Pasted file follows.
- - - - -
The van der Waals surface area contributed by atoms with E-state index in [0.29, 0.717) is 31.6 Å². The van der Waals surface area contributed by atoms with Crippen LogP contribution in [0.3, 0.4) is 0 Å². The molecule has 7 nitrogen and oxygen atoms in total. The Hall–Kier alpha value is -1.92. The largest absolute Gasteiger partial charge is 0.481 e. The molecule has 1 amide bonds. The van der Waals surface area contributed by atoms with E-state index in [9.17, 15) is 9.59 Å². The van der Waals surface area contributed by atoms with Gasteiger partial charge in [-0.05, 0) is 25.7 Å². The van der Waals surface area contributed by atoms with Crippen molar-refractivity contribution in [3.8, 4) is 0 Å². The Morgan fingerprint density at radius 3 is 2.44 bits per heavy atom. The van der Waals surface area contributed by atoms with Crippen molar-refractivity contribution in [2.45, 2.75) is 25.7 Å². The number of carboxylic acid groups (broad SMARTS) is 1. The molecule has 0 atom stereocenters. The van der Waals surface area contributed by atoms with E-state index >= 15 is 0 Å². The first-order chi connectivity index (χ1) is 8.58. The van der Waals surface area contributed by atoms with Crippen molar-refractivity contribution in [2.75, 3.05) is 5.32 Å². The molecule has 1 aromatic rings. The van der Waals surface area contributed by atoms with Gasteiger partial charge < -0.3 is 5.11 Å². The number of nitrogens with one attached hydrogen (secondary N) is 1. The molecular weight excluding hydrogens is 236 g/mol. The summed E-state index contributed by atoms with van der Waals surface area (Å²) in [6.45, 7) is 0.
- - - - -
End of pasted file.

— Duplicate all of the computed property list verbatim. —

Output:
The van der Waals surface area contributed by atoms with E-state index in [0.29, 0.717) is 31.6 Å². The van der Waals surface area contributed by atoms with Crippen LogP contribution in [0.3, 0.4) is 0 Å². The molecule has 7 nitrogen and oxygen atoms in total. The Hall–Kier alpha value is -1.92. The largest absolute Gasteiger partial charge is 0.481 e. The molecule has 1 amide bonds. The van der Waals surface area contributed by atoms with E-state index in [9.17, 15) is 9.59 Å². The van der Waals surface area contributed by atoms with Gasteiger partial charge in [-0.05, 0) is 25.7 Å². The van der Waals surface area contributed by atoms with Crippen molar-refractivity contribution in [3.8, 4) is 0 Å². The Morgan fingerprint density at radius 3 is 2.44 bits per heavy atom. The van der Waals surface area contributed by atoms with Crippen molar-refractivity contribution in [2.45, 2.75) is 25.7 Å². The number of carboxylic acid groups (broad SMARTS) is 1. The molecule has 0 atom stereocenters. The van der Waals surface area contributed by atoms with E-state index >= 15 is 0 Å². The first-order chi connectivity index (χ1) is 8.58. The van der Waals surface area contributed by atoms with Crippen molar-refractivity contribution in [2.75, 3.05) is 5.32 Å². The molecule has 1 aromatic rings. The van der Waals surface area contributed by atoms with Gasteiger partial charge < -0.3 is 5.11 Å². The number of nitrogens with one attached hydrogen (secondary N) is 1. The molecular weight excluding hydrogens is 236 g/mol. The summed E-state index contributed by atoms with van der Waals surface area (Å²) in [6.45, 7) is 0.